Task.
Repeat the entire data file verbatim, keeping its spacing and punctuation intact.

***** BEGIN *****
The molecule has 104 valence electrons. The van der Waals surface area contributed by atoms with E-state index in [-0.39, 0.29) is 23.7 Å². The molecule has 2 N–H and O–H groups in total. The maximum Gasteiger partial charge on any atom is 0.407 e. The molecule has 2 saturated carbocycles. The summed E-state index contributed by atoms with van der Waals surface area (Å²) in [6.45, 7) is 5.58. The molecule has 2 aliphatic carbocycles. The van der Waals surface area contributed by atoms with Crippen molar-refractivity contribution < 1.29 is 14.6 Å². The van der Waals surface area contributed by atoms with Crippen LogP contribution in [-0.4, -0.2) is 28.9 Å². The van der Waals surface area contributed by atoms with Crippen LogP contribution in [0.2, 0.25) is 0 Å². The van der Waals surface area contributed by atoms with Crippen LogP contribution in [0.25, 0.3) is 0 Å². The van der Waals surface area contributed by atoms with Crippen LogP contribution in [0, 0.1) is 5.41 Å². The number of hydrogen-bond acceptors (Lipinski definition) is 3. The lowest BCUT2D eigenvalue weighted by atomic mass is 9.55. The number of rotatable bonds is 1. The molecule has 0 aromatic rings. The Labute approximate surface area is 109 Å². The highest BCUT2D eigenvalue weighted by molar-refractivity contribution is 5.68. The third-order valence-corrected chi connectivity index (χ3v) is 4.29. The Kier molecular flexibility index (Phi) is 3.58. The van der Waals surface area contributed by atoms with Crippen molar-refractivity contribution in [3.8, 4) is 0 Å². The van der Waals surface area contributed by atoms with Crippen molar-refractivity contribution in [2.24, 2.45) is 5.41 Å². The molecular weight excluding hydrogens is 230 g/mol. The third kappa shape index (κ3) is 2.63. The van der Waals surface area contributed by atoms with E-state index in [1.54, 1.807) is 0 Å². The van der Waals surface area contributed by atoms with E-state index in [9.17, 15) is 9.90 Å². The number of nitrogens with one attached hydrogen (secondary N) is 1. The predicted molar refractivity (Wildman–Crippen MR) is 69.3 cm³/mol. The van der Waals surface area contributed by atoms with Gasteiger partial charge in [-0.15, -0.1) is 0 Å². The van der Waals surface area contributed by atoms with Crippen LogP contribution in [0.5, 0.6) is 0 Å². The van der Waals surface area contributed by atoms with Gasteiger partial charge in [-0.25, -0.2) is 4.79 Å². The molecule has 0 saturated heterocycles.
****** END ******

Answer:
The molecule has 104 valence electrons. The van der Waals surface area contributed by atoms with E-state index in [-0.39, 0.29) is 23.7 Å². The molecule has 2 N–H and O–H groups in total. The maximum Gasteiger partial charge on any atom is 0.407 e. The molecule has 2 saturated carbocycles. The summed E-state index contributed by atoms with van der Waals surface area (Å²) in [6.45, 7) is 5.58. The molecule has 2 aliphatic carbocycles. The van der Waals surface area contributed by atoms with Crippen molar-refractivity contribution < 1.29 is 14.6 Å². The van der Waals surface area contributed by atoms with Crippen LogP contribution in [-0.4, -0.2) is 28.9 Å². The van der Waals surface area contributed by atoms with Crippen LogP contribution in [0.2, 0.25) is 0 Å². The van der Waals surface area contributed by atoms with Crippen LogP contribution in [0.25, 0.3) is 0 Å². The van der Waals surface area contributed by atoms with Crippen LogP contribution in [0, 0.1) is 5.41 Å². The number of hydrogen-bond acceptors (Lipinski definition) is 3. The lowest BCUT2D eigenvalue weighted by atomic mass is 9.55. The number of rotatable bonds is 1. The molecule has 0 aromatic rings. The Labute approximate surface area is 109 Å². The highest BCUT2D eigenvalue weighted by molar-refractivity contribution is 5.68. The third-order valence-corrected chi connectivity index (χ3v) is 4.29. The Kier molecular flexibility index (Phi) is 3.58. The van der Waals surface area contributed by atoms with Crippen molar-refractivity contribution in [3.8, 4) is 0 Å². The van der Waals surface area contributed by atoms with Crippen molar-refractivity contribution in [2.24, 2.45) is 5.41 Å². The molecular weight excluding hydrogens is 230 g/mol. The third kappa shape index (κ3) is 2.63. The van der Waals surface area contributed by atoms with E-state index in [1.54, 1.807) is 0 Å². The van der Waals surface area contributed by atoms with E-state index in [9.17, 15) is 9.90 Å². The number of nitrogens with one attached hydrogen (secondary N) is 1. The predicted molar refractivity (Wildman–Crippen MR) is 69.3 cm³/mol. The van der Waals surface area contributed by atoms with Gasteiger partial charge in [-0.15, -0.1) is 0 Å². The van der Waals surface area contributed by atoms with Crippen LogP contribution in [0.5, 0.6) is 0 Å². The van der Waals surface area contributed by atoms with Gasteiger partial charge in [-0.25, -0.2) is 4.79 Å². The molecule has 0 saturated heterocycles.